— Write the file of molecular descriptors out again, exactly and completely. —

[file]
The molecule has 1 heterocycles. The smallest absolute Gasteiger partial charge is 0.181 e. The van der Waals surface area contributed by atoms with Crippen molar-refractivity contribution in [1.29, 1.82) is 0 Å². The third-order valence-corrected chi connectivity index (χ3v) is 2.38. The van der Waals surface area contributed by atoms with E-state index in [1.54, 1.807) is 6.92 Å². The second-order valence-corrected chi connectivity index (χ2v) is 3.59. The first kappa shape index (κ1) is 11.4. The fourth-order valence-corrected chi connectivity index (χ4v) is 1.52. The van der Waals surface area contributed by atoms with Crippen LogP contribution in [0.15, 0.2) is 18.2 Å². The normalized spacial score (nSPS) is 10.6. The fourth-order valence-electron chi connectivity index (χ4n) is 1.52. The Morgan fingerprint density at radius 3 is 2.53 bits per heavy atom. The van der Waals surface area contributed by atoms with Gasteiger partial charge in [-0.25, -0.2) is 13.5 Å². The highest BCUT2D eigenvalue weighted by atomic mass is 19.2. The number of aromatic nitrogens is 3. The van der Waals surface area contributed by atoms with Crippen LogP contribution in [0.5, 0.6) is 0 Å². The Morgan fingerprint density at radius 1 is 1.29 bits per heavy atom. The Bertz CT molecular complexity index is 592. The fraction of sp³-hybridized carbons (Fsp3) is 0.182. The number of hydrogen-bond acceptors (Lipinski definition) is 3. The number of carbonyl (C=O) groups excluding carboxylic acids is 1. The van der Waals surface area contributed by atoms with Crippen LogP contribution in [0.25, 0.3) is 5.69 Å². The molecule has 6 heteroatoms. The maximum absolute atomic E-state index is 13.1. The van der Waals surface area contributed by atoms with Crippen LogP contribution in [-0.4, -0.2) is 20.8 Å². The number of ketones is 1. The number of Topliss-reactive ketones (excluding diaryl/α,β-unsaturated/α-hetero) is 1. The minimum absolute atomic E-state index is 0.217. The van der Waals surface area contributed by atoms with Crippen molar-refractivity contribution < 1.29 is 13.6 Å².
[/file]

The molecule has 1 heterocycles. The smallest absolute Gasteiger partial charge is 0.181 e. The van der Waals surface area contributed by atoms with Crippen molar-refractivity contribution in [1.29, 1.82) is 0 Å². The third-order valence-corrected chi connectivity index (χ3v) is 2.38. The van der Waals surface area contributed by atoms with E-state index in [1.54, 1.807) is 6.92 Å². The second-order valence-corrected chi connectivity index (χ2v) is 3.59. The first kappa shape index (κ1) is 11.4. The fourth-order valence-corrected chi connectivity index (χ4v) is 1.52. The van der Waals surface area contributed by atoms with Crippen LogP contribution in [0.15, 0.2) is 18.2 Å². The normalized spacial score (nSPS) is 10.6. The fourth-order valence-electron chi connectivity index (χ4n) is 1.52. The Morgan fingerprint density at radius 3 is 2.53 bits per heavy atom. The van der Waals surface area contributed by atoms with Gasteiger partial charge in [-0.25, -0.2) is 13.5 Å². The highest BCUT2D eigenvalue weighted by atomic mass is 19.2. The number of aromatic nitrogens is 3. The van der Waals surface area contributed by atoms with Crippen LogP contribution in [0.5, 0.6) is 0 Å². The Morgan fingerprint density at radius 1 is 1.29 bits per heavy atom. The Bertz CT molecular complexity index is 592. The fraction of sp³-hybridized carbons (Fsp3) is 0.182. The number of hydrogen-bond acceptors (Lipinski definition) is 3. The number of carbonyl (C=O) groups excluding carboxylic acids is 1. The van der Waals surface area contributed by atoms with Crippen LogP contribution in [0.25, 0.3) is 5.69 Å². The molecule has 6 heteroatoms. The maximum absolute atomic E-state index is 13.1. The van der Waals surface area contributed by atoms with Crippen LogP contribution in [-0.4, -0.2) is 20.8 Å². The number of ketones is 1. The number of Topliss-reactive ketones (excluding diaryl/α,β-unsaturated/α-hetero) is 1. The minimum absolute atomic E-state index is 0.217. The van der Waals surface area contributed by atoms with Crippen molar-refractivity contribution < 1.29 is 13.6 Å².